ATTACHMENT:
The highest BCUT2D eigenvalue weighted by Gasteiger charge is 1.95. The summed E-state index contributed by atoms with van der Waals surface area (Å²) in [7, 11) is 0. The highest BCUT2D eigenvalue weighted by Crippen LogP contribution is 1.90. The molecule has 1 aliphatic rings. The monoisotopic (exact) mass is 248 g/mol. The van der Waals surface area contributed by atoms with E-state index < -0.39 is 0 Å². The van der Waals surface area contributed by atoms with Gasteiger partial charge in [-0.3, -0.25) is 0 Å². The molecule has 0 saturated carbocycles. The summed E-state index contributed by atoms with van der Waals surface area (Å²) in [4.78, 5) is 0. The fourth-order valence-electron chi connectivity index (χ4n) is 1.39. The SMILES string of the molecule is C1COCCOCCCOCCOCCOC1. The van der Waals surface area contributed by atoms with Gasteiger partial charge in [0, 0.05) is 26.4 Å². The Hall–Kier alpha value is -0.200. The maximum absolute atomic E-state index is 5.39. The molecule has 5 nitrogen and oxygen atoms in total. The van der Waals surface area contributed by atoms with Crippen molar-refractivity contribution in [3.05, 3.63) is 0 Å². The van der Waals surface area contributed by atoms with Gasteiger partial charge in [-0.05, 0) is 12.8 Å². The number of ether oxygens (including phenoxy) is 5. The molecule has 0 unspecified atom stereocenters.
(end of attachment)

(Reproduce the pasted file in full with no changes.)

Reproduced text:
The highest BCUT2D eigenvalue weighted by Gasteiger charge is 1.95. The summed E-state index contributed by atoms with van der Waals surface area (Å²) in [7, 11) is 0. The highest BCUT2D eigenvalue weighted by Crippen LogP contribution is 1.90. The molecule has 1 aliphatic rings. The monoisotopic (exact) mass is 248 g/mol. The van der Waals surface area contributed by atoms with E-state index < -0.39 is 0 Å². The van der Waals surface area contributed by atoms with Gasteiger partial charge in [-0.3, -0.25) is 0 Å². The molecule has 0 saturated carbocycles. The summed E-state index contributed by atoms with van der Waals surface area (Å²) in [4.78, 5) is 0. The fourth-order valence-electron chi connectivity index (χ4n) is 1.39. The SMILES string of the molecule is C1COCCOCCCOCCOCCOC1. The van der Waals surface area contributed by atoms with Gasteiger partial charge in [0, 0.05) is 26.4 Å². The Hall–Kier alpha value is -0.200. The maximum absolute atomic E-state index is 5.39. The molecule has 5 nitrogen and oxygen atoms in total. The van der Waals surface area contributed by atoms with Crippen molar-refractivity contribution in [3.05, 3.63) is 0 Å². The van der Waals surface area contributed by atoms with Gasteiger partial charge in [-0.05, 0) is 12.8 Å². The number of ether oxygens (including phenoxy) is 5. The molecule has 0 unspecified atom stereocenters.